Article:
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Foucaultian Ethics and Human Rights Education

Foucaultian Ethics and Human Rights Education FOUCAULTIAN ETHICS AND HUMAN RIGHTS EDUCATION SARAH WINTER Drawing a connection between Eleanor Roosevelt’s infl uential 1948 defi - nition of human rights as “a way of life,” and Michel Foucault’s late writings (1981-84) on “the care of the self (le souci de soi-même),” political philosopher Alexandre Lefebvre’s Human Rights and the Care of the Self claims to “consti- tute a new object of inquiry”(7): human rights conceived not as a means “to protect people whose rights are at risk of violation” (3), but rather as an every- day therapeutic practice (2) of “ethical subjectivation” (18) by and for the sake of the individual. Lefebvre bases this approach on Foucault’s distinc- tive notion of ethics, described as “the relationship the self establishes with itself through a moral code, and, more specifi cally, the work the individual undertakes on him- or herself in order to become a subject of that code” (12). For Foucault, Lefebvre explains, such care for the self is freely undertaken, transformative in aim and effect, and conceives of the self as “a self-suffi cient moral end” (15). Rather than focusing specifi cally on Foucault and human rights or crafting a genealogy, however, Lefebvre’s learned and original http://www.deepdyve.com/assets/images/DeepDyve-Logo-lg.png symploke uni_neb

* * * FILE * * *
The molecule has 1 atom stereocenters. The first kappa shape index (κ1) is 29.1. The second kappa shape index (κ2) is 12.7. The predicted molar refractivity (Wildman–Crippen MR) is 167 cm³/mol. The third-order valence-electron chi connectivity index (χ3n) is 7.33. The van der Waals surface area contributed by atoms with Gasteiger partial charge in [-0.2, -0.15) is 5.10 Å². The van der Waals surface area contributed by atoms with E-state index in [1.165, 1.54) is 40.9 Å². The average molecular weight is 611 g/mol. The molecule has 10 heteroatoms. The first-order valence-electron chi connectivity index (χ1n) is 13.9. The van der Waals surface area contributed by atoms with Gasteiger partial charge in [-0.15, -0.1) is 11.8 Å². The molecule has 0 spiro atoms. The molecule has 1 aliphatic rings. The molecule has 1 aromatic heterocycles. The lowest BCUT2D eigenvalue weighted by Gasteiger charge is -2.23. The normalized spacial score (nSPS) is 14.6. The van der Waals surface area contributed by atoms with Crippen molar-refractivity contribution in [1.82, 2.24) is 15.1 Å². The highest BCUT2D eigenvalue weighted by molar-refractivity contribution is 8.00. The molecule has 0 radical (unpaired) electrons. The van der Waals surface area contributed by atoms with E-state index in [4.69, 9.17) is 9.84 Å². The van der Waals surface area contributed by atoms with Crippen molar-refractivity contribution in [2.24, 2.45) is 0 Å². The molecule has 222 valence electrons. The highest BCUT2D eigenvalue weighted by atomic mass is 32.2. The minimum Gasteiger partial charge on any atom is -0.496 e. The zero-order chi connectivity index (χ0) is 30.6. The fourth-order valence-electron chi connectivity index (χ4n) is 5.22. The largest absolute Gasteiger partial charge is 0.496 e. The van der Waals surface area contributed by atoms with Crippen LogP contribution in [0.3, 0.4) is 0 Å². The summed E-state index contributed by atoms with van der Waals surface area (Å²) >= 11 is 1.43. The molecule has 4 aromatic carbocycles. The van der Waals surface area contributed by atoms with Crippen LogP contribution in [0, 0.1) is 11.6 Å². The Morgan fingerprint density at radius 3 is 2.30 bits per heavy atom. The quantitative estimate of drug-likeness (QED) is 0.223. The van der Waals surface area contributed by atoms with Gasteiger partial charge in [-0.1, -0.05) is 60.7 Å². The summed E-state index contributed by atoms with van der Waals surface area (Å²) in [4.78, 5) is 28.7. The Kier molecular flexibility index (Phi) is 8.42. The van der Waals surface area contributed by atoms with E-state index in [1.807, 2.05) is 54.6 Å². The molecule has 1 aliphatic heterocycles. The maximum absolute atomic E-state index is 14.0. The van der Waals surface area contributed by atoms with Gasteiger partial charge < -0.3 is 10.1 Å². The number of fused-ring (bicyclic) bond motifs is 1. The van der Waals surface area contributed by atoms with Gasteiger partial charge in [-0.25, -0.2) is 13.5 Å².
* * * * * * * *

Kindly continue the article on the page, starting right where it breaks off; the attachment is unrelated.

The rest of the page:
Foucaultian Ethics and Human Rights Education

symploke , Volume 28 (1) – Nov 24, 2020

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Publisher
University of Nebraska Press
Copyright
Copyright © symploke
ISSN
1534-0627

Abstract

FOUCAULTIAN ETHICS AND HUMAN RIGHTS EDUCATION SARAH WINTER Drawing a connection between Eleanor Roosevelt’s infl uential 1948 defi - nition of human rights as “a way of life,” and Michel Foucault’s late writings (1981-84) on “the care of the self (le souci de soi-même),” political philosopher Alexandre Lefebvre’s Human Rights and the Care of the Self claims to “consti- tute a new object of inquiry”(7): human rights conceived not as a means “to protect people whose rights are at risk of violation” (3), but rather as an every- day therapeutic practice (2) of “ethical subjectivation” (18) by and for the sake of the individual. Lefebvre bases this approach on Foucault’s distinc- tive notion of ethics, described as “the relationship the self establishes with itself through a moral code, and, more specifi cally, the work the individual undertakes on him- or herself in order to become a subject of that code” (12). For Foucault, Lefebvre explains, such care for the self is freely undertaken, transformative in aim and effect, and conceives of the self as “a self-suffi cient moral end” (15). Rather than focusing specifi cally on Foucault and human rights or crafting a genealogy, however, Lefebvre’s learned and original

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symplokeuni_neb

Published: Nov 24, 2020

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